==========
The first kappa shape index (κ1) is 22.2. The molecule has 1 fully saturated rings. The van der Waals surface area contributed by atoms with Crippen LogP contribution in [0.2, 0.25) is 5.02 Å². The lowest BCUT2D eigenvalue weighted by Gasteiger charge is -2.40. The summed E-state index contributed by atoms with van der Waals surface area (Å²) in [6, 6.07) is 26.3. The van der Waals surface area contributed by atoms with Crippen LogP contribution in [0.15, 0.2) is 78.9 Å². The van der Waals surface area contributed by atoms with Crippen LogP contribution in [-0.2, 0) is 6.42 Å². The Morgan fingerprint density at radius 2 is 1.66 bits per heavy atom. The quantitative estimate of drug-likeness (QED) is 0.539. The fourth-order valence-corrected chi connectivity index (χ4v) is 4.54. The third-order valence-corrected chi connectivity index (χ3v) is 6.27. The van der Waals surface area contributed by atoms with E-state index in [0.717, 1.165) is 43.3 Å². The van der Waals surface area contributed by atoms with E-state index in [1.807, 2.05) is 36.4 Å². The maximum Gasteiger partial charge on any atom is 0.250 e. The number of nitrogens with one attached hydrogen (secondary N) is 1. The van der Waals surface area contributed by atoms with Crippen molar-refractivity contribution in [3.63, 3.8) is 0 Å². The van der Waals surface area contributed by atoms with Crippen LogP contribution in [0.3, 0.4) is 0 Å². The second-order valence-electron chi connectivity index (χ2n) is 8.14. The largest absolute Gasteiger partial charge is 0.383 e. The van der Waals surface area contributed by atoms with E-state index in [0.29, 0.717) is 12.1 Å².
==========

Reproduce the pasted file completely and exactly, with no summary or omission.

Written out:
The first kappa shape index (κ1) is 22.2. The molecule has 1 fully saturated rings. The van der Waals surface area contributed by atoms with Crippen LogP contribution in [0.2, 0.25) is 5.02 Å². The lowest BCUT2D eigenvalue weighted by Gasteiger charge is -2.40. The summed E-state index contributed by atoms with van der Waals surface area (Å²) in [6, 6.07) is 26.3. The van der Waals surface area contributed by atoms with Crippen LogP contribution in [0.15, 0.2) is 78.9 Å². The van der Waals surface area contributed by atoms with Crippen LogP contribution in [-0.2, 0) is 6.42 Å². The Morgan fingerprint density at radius 2 is 1.66 bits per heavy atom. The quantitative estimate of drug-likeness (QED) is 0.539. The fourth-order valence-corrected chi connectivity index (χ4v) is 4.54. The third-order valence-corrected chi connectivity index (χ3v) is 6.27. The van der Waals surface area contributed by atoms with E-state index in [0.717, 1.165) is 43.3 Å². The van der Waals surface area contributed by atoms with E-state index in [1.807, 2.05) is 36.4 Å². The maximum Gasteiger partial charge on any atom is 0.250 e. The number of nitrogens with one attached hydrogen (secondary N) is 1. The van der Waals surface area contributed by atoms with Crippen molar-refractivity contribution in [3.63, 3.8) is 0 Å². The van der Waals surface area contributed by atoms with Crippen LogP contribution in [0.3, 0.4) is 0 Å². The second-order valence-electron chi connectivity index (χ2n) is 8.14. The largest absolute Gasteiger partial charge is 0.383 e. The van der Waals surface area contributed by atoms with E-state index in [0.29, 0.717) is 12.1 Å².